This isn’t an election, it’s an extended photo-op
The general election has been stage-managed into oblivion. On May 7th British voters will make one of the most momentous choices for a generation. Electing a Conservative government, for instance, would lead to scrapping the Human Rights Act, holding a referendum on Europe and slashing public services to their bare minimum. Whatever your view on any of these matters, there is real distance between the two political parties and real consequences to the vote.
So where is the politics? Where's the content? It has been replaced by photo-ops. Cameron is reading to children in a school. Nick Clegg is on a zip-wire. Ed Miliband is out with the kids. Nigel Farage is on a boat with Joey Essex. Behind the relentlessly happy photos of politicians is a harsh security cordon and a careful vetting of who can attend. Whatever happens, they must not be asked any tough questions.
This is a deliberate process designed to strip the election of democratic scrutiny. Forget the leaders' debate – most political leaders, including Miliband, refuse to get involved in any serious interview. Cameron will chat about Game of Thrones and Miliband will chat about his video game record, but where are the searching inquiries you might expect at election time? Nowhere to be seen. From the lowliest blogger to the highest broadcast journalist – party leaders are turning down interview after interview. In such a tight election, they are considered a risk and nothing more.
Political parties have scrapped the morning press conferences they would hold in past elections, where journalists would be given the chance to ask them questions. They say Twitter has made them irrelevant. It's nonsense. Twitter has done nothing of the sort. The press conferences were an opportunity to ask potentially damaging questions of senior figures in the party, so they've had to go.
Most speeches and announcements are now done with the leader flanked by party activists in locations far outside of London. Advance notices of these events to the press are starting to dwindle. Increasingly, only sympathetic newspapers are able to attend.
It's as if all the parties have taken a note out of Ukip's book. Ukip acts like a rebellious anti-establishment party but in fact it is one of the most censorious and controlling of all of them. Months ago, Ukip spokesman Patrick O'Flynn – formerly of the Daily Express – starting excluding digital journalists from press conference. It was an unheard of development. Now, everyone is excluded. The account of Farage's much-photographed fishing trip yesterday in the Guardian observes that all questions were pre-vetted. Even Ukip members struggle to ask Farage questions – only party workers are really trusted.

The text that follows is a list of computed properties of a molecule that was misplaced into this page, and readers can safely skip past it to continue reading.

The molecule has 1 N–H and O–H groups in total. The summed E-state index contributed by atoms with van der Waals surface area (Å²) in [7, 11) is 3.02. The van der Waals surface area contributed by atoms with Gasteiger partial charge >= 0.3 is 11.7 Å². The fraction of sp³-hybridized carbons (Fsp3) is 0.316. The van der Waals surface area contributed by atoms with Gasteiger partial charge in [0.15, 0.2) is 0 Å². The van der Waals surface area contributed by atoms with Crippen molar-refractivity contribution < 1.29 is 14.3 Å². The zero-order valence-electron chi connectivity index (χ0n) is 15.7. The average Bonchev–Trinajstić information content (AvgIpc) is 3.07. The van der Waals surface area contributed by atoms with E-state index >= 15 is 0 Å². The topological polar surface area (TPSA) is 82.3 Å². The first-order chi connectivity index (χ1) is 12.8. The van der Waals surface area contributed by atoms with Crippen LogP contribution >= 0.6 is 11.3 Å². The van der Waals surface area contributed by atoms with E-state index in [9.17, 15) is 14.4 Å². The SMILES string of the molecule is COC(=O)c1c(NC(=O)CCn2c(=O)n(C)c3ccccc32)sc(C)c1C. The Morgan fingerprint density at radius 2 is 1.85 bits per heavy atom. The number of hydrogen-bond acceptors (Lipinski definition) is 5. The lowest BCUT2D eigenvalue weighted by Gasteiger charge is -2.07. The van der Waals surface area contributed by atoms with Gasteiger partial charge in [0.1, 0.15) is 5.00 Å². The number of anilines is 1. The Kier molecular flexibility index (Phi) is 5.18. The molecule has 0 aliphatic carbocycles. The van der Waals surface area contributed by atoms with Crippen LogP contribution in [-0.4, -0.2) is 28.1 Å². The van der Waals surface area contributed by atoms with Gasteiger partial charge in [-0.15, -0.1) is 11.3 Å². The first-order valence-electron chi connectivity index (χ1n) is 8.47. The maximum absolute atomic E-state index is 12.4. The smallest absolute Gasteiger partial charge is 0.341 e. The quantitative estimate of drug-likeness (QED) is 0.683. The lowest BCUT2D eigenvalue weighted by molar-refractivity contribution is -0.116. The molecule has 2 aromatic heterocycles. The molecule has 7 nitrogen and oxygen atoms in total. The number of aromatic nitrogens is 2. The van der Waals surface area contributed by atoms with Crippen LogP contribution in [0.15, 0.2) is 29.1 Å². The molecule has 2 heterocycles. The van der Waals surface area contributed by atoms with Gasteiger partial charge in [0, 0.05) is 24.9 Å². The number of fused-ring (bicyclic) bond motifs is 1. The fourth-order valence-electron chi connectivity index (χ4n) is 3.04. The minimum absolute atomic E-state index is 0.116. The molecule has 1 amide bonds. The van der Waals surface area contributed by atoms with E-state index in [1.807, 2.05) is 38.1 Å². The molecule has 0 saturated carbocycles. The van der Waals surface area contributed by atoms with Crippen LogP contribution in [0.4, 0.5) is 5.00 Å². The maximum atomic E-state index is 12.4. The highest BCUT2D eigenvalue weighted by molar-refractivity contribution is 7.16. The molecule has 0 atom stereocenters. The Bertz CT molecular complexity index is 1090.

Where politics does take place it is pointless and without substance. Michael Fallon's Trident intervention today is based on nothing. There's no point saying Miliband will cancel Trident. He won't. Labour and the Tories have enough votes between them to get Trident through no matter the election result. The intervention is designed solely to make Labour uncomfortable and deliver Lynton Crosby's thin-end-of-the-wedge message of fear to marginal English voters. There is nothing behind it. It does not relate to a real thing. It is political mist. His approach to the issue – a half-deranged attack on Miliband as someone who'll stab Britain "in the back" as he did his brother – is designed to steal attention away from the Labour leader's non-dom announcement, which, to his credit, was the one moment of substance in the campaign so far.
Everything has been done to prevent scrutiny. Journalists have been excluded, leaders have been shielded from questions, events have been reduced to heavily-managed photo opportunities, and political comments are, as far as possible, purposefully without substance. They have stripped politics out the election.
Those images of leaders doing adventure activities or playing with farm animals are meant to be reassuring but they are the precise opposite. They're a lie.
On May 8th, once the unseemly business of public support is done with, Clegg will no longer be riding ziplines. Cameron won't be reading primary school playbooks and Miliband won't be taking days out in the working week with his family. Nigel Farage, it must be admitted, probably will be down the pub, but he's the exception that proves the rule.
These men will be doing politics. The only time they stop doing politics is when the public are involved. Then it suddenly becomes dangerous and must be replaced with pictures of a farm.